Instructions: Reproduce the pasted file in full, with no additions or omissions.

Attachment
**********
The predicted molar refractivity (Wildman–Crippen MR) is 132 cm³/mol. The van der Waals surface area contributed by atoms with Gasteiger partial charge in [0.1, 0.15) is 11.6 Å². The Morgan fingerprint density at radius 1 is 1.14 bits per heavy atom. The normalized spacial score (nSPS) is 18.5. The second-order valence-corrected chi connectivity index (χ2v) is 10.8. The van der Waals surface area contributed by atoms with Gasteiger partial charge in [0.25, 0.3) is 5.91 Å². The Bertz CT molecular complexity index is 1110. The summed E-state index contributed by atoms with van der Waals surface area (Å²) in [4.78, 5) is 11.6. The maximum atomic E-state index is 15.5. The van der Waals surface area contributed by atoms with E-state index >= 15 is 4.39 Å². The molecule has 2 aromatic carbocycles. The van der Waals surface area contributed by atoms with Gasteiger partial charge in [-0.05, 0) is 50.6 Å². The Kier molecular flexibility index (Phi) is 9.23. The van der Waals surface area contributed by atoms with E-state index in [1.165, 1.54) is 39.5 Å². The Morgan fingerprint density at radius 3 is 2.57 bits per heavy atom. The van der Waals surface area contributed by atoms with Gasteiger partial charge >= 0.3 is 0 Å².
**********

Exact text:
The predicted molar refractivity (Wildman–Crippen MR) is 132 cm³/mol. The van der Waals surface area contributed by atoms with Gasteiger partial charge in [0.1, 0.15) is 11.6 Å². The Morgan fingerprint density at radius 1 is 1.14 bits per heavy atom. The normalized spacial score (nSPS) is 18.5. The second-order valence-corrected chi connectivity index (χ2v) is 10.8. The van der Waals surface area contributed by atoms with Gasteiger partial charge in [0.25, 0.3) is 5.91 Å². The Bertz CT molecular complexity index is 1110. The summed E-state index contributed by atoms with van der Waals surface area (Å²) in [4.78, 5) is 11.6. The maximum atomic E-state index is 15.5. The van der Waals surface area contributed by atoms with E-state index >= 15 is 4.39 Å². The molecule has 2 aromatic carbocycles. The van der Waals surface area contributed by atoms with Gasteiger partial charge in [-0.05, 0) is 50.6 Å². The Kier molecular flexibility index (Phi) is 9.23. The van der Waals surface area contributed by atoms with E-state index in [1.165, 1.54) is 39.5 Å². The Morgan fingerprint density at radius 3 is 2.57 bits per heavy atom. The van der Waals surface area contributed by atoms with Gasteiger partial charge >= 0.3 is 0 Å².